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Prabhupada’s Books Presented at Moscow National Book Fair

By: for ISKCON News on April 18, 2013
Photo Credits: Ilay Boyko
"Devotees did a wonderful job of this, drawing many of the 36,000 people attending the fair to soak up Prabhupada’s gifts to the Western world."
Photography by Ilay Boyko and Ananda Govinda Das.

Thirty devotees from Moscow’s Sri Sri Doyal Nitay Saci-suta temple presented Prabhupada’s books at a special BBT booth, in the Moscow National Book Fair, from March 13th to 17th this spring.

Devotees were also there to promote the major Vedic Temple and Cultural Center project which will be constructed on the outskirts of Moscow, and which received a cornerstone-laying ceremony last June.

“The devotees in Moscow took to heart Srila Prabhupada’s instruction in the Chaitanya Charitamrita that ‘both distribution of books and construction of temples must continue side by side,’ says Vijitatma Das of BBT Russia.

The BBT booth, decorated in green, white and blue colors, was designed with ornate pillars to resemble the upcoming Moscow temple. It featured a small stage, two book tables, and a sound system.

In the center, a supersized Bhagavad-gita As It Is stood in the glow of spotlights. On either side of it were two large, beautiful screen prints—one showing the broadly smiling faces of Jagannath, Baladeva and Subhadra, and the other showing Srila Prabhupada on a Moscow street.

Devotees distributed around one hundred books at the fair—mainly Srila Prabhupada’s books, cookbooks, and some copies of Radhanath Swami’s The Journey Home.

Outselling all the others by far was Bhagavad-gita As It Is. Using the famous courtcase that Tomsk prosecutors lost against the holy book last year by way of introduction, preachers distilled the essence of Lord Krishna’s message to fairgoers.

“One hundred books in a week is not a lot by street sankirtana standards,” says Olessia Podtserob of ISKCON Communications Russia. “But at the book fair, our aim is not so much to sell as to present Srila Prabhupada in this popular and official venue.”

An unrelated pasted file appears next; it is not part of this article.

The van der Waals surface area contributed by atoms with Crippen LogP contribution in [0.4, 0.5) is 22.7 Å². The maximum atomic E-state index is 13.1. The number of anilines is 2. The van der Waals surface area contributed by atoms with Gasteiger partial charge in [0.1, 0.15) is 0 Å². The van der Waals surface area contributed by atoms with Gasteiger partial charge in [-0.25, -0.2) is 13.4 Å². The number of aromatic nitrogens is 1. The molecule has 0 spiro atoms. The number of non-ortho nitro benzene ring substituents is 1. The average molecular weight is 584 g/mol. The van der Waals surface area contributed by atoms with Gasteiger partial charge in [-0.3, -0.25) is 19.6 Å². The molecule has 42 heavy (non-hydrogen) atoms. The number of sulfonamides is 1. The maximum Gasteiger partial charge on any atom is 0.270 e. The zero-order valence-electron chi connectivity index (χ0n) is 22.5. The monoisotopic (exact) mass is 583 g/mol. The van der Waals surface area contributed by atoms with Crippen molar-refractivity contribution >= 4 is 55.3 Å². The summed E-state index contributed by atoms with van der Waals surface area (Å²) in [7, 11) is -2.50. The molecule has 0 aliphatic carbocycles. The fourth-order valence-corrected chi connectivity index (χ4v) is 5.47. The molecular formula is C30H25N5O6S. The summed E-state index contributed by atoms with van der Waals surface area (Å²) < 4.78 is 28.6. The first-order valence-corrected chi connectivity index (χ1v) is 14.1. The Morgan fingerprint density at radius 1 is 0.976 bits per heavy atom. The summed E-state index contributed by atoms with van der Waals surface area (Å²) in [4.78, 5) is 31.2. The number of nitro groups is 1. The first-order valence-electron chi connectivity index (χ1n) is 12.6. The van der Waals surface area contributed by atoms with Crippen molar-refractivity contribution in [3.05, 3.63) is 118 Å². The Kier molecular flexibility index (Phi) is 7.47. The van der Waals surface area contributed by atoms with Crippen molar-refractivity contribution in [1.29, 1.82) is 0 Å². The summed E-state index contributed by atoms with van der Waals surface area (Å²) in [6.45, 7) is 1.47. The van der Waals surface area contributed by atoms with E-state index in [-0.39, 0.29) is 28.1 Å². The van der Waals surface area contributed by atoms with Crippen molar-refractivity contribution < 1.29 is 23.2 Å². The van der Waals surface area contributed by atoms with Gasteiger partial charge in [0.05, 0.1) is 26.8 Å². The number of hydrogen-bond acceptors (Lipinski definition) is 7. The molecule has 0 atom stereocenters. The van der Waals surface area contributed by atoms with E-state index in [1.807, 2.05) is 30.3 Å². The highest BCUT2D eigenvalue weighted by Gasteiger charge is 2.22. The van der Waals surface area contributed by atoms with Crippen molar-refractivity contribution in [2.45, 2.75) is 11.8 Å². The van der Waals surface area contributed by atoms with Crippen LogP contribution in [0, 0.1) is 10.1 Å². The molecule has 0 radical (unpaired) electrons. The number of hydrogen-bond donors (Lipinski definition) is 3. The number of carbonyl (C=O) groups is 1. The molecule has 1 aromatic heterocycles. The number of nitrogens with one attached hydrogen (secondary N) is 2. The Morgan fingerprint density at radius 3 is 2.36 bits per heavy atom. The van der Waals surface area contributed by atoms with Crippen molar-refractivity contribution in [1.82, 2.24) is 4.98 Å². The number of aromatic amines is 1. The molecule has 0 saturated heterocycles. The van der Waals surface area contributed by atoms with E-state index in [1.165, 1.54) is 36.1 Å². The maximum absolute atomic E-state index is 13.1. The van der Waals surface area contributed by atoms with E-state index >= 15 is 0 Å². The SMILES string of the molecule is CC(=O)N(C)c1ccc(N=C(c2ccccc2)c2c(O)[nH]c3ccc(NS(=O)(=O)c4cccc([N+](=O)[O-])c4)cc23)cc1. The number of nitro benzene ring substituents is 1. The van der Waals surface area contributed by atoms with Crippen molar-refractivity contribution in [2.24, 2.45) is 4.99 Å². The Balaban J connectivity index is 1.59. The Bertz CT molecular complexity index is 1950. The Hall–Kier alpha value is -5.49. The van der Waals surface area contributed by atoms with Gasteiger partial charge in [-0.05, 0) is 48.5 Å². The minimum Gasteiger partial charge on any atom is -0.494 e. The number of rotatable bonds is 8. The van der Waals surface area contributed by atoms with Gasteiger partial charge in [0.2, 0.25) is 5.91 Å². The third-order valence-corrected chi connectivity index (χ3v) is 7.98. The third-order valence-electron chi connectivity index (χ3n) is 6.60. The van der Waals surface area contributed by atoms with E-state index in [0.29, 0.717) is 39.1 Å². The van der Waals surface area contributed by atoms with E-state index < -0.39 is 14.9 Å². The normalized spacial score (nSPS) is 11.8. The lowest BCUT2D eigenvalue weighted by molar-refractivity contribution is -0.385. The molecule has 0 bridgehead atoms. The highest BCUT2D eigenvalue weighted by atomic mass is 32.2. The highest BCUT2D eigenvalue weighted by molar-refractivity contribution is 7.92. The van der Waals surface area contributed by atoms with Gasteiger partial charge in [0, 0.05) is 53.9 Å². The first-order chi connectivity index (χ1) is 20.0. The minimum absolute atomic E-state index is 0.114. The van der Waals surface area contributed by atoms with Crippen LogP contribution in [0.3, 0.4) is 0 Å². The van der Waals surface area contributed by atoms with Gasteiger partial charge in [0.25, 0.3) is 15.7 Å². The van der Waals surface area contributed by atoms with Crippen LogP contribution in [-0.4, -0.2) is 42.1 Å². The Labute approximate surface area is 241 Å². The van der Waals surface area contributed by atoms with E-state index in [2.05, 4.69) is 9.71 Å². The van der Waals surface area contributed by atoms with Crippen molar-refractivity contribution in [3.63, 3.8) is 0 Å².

Devotees did a wonderful job of this, drawing many of the 36,000 people attending the fair to soak up Prabhupada’s gifts to the Western world.

Professional Indian classical dancer Lyubov Skurina put on two to three performances per day, and a temple bhajan band featuring Tamal Krishna Das and Adosha Darshi Nitai Das belted out the Hare Krishna mantra and various Vaishnava songs. As the kirtan went on, devotees beautifully dressed in saris passed out prasadam sweets. This combination of kirtan, prasadam and cultural dance presentation drew large crowds.

“The National Book Fair is smaller than the International one in the autumn, which draws 200,000 people and which we also attend,” says Vijitatma Das. “But when one stands near the booth, and the stream of visitors passes by, one doesn’t really feel the difference.”

Visitors to the BBT booth were varied, and some rather unusual. Some came asking for books by Sri Aurobindo or Krishnamurti. A strange, disheveled old man stopped by to announce that the Hare Krishnas were responsible for the meteorite that exploded over the city of Chelyabinsk in February. A Christian Priest presented one devote with a cross to hang about his neck.

But many came specifically to ask for Srila Prabhupada’s books. One man stopped by to say that he had learned from devotees that Krishna is the Supreme Personality of Godhead. A woman from a Central Asian country gave twenty five roubles in coins for a book.

One young man asked for more information, and devotees invited him to a bhakti-vriksha gathering. One week after the fair, he was already attending the temple and falling in love with kirtan.

“I think it is a very good sign that people are coming and asking for Prabhupada’s books,” says Vijitatma Das. “This is a sure sign that Prabhupada’s books have withstood two most uneasy stages.”

The first stage, he explains, was at the end of the Soviet era. After years of foreign imports and Indian spirituality being banned, people eagerly took any book by Srila Prabhupada they could lay their hands on.

Then came a time when Prabhupada’s books were met with criticism and distrust from Russian people.

“Today, Russian readers are once again discovering Srila Prabhupada,” Vijitatma says. “They are buying his books not out of following some fashion, but because they have discovered that these books contain wisdom and depth. Today the public does not pay attention to critics and ill-wishers anymore. They don’t take others’ word for it, but try to read and understand these books on their own. As a result they find depth that went unnoticed twenty years ago.”

“Our aim is to satisfy to the fullest this interest which, I am sure, will only grow,” Vijitatma concludes. “We need to become the reader’s good friend, a loyal and faithful guide in spiritual search. And I hope we will be able to do that.”

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Moscow devotees are eager to share their experience and knowledge in book fair participation. If you’d like to learn more, please write to Bhaktin Olessia at
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